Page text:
Can't get no satisfaction
Here's yet another shameless lift from a last week's Tribune Getting Around column by transportation writer Jon Hilkevitch. This one covers the CTA's customer satisfaction survey. (The link in this graph is to today's column. Last week's is no longer free online.)
"Operating like all too many CTA buses, an 8:30 a.m. meeting last Wednesday of the transit agency's Committees on Strategic Planning and Service Delivery got under way 45 minutes late.
"The failure to keep to a schedule, if not surprising, was at least poetic justice.
"The Chicago Transit Authority board members who finally showed up for the meeting heard a report on rider feedback about the agency's performance. The report was based on polling that is done every two years, what Getting Around calls the CTA Customer Dissatisfaction Survey.
"Once again, the CTA received mediocre grades overall. Can it be that the operators and supervisors on the street take their cues--a "whatever and whenever" attitude certainly prevails--from the highly paid executives responsible for ensuring service that CTA president Frank Kruesi boasts is on time, clean, safe and friendly?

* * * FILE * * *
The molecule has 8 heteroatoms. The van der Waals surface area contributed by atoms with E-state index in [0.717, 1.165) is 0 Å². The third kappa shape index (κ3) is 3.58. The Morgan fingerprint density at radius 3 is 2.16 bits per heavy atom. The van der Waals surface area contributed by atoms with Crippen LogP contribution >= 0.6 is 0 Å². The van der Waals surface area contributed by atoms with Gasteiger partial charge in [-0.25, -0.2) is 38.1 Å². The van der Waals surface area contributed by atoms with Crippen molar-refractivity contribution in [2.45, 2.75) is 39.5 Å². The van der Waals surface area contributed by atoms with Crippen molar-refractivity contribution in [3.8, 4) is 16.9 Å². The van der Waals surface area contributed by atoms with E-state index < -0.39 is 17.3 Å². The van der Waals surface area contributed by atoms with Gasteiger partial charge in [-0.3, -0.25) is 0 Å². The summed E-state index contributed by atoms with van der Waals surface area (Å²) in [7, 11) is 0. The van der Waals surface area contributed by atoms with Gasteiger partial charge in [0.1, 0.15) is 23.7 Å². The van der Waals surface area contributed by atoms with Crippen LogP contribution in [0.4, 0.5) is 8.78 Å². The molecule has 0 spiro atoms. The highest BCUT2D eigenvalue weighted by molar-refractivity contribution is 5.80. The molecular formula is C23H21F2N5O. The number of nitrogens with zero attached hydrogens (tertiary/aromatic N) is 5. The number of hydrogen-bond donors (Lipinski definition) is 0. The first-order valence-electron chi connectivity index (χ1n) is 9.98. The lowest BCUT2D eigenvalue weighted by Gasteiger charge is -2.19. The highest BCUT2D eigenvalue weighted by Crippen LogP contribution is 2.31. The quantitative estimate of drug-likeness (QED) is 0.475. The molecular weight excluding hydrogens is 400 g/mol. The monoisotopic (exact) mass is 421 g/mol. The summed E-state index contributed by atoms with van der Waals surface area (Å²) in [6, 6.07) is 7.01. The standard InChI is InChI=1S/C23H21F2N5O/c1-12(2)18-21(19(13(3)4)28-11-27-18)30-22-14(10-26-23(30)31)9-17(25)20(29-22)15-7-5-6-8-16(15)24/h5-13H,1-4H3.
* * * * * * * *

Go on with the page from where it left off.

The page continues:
"Mediocre should not cut it at the nation's second-largest transit system. The survey results, which show that customer satisfaction levels have remained stagnant since the last poll in 2001--though in some categories worse--complicate Kruesi's ongoing efforts to make the case in Springfield that the CTA deserves more operating assistance from the state.
"The CTA can blame it on the economy, but there are other reasons ridership declined in 2003. Sixty-eight percent of CTA customers own a car or can afford to own a car, but they ride the CTA instead. CTA chairman Carole Brown noted the agency has to work much harder to keep those customers, as well as attract to the CTA commuters who now drive.
"We're committed to making sure we get all A's. Until that happens, we're still working and we are not happy with the results," Brown said.
"The CTA survey found that riders judged the reliability of train operations, as well as the appearance and professionalism of CTA rail employees, to be significantly better than on the bus side. Only 35 percent of bus customers surveyed said they were "very satisfied" with the service, compared to 47 percent of train riders."